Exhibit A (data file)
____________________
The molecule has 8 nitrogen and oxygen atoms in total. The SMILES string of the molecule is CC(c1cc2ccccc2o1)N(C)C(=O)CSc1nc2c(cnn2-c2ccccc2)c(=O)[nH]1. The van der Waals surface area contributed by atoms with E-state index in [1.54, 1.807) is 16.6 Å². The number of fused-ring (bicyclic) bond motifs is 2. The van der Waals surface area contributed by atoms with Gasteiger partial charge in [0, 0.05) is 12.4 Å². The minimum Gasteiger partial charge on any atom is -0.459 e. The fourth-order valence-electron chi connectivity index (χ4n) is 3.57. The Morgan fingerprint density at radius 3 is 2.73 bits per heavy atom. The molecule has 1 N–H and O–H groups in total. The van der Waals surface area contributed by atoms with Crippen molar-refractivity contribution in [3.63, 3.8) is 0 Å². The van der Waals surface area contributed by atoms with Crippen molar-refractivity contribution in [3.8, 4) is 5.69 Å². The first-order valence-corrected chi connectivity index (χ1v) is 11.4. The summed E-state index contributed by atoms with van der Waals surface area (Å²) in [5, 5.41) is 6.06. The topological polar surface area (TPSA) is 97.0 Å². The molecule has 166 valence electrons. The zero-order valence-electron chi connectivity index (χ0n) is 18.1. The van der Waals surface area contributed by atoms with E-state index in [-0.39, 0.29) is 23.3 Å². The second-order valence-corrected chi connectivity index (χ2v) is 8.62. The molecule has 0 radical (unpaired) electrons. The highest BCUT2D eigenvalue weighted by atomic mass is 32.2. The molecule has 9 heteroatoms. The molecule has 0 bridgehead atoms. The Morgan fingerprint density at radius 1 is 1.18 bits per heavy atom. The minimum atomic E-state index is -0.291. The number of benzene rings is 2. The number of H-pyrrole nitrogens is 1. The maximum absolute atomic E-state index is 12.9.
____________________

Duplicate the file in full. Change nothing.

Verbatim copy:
The molecule has 8 nitrogen and oxygen atoms in total. The SMILES string of the molecule is CC(c1cc2ccccc2o1)N(C)C(=O)CSc1nc2c(cnn2-c2ccccc2)c(=O)[nH]1. The van der Waals surface area contributed by atoms with E-state index in [1.54, 1.807) is 16.6 Å². The number of fused-ring (bicyclic) bond motifs is 2. The van der Waals surface area contributed by atoms with Gasteiger partial charge in [0, 0.05) is 12.4 Å². The minimum Gasteiger partial charge on any atom is -0.459 e. The fourth-order valence-electron chi connectivity index (χ4n) is 3.57. The Morgan fingerprint density at radius 3 is 2.73 bits per heavy atom. The molecule has 1 N–H and O–H groups in total. The van der Waals surface area contributed by atoms with Crippen molar-refractivity contribution in [3.63, 3.8) is 0 Å². The van der Waals surface area contributed by atoms with Crippen molar-refractivity contribution in [3.8, 4) is 5.69 Å². The first-order valence-corrected chi connectivity index (χ1v) is 11.4. The summed E-state index contributed by atoms with van der Waals surface area (Å²) in [5, 5.41) is 6.06. The topological polar surface area (TPSA) is 97.0 Å². The molecule has 166 valence electrons. The zero-order valence-electron chi connectivity index (χ0n) is 18.1. The van der Waals surface area contributed by atoms with E-state index in [-0.39, 0.29) is 23.3 Å². The second-order valence-corrected chi connectivity index (χ2v) is 8.62. The molecule has 0 radical (unpaired) electrons. The highest BCUT2D eigenvalue weighted by atomic mass is 32.2. The molecule has 9 heteroatoms. The molecule has 0 bridgehead atoms. The Morgan fingerprint density at radius 1 is 1.18 bits per heavy atom. The minimum atomic E-state index is -0.291. The number of benzene rings is 2. The number of H-pyrrole nitrogens is 1. The maximum absolute atomic E-state index is 12.9.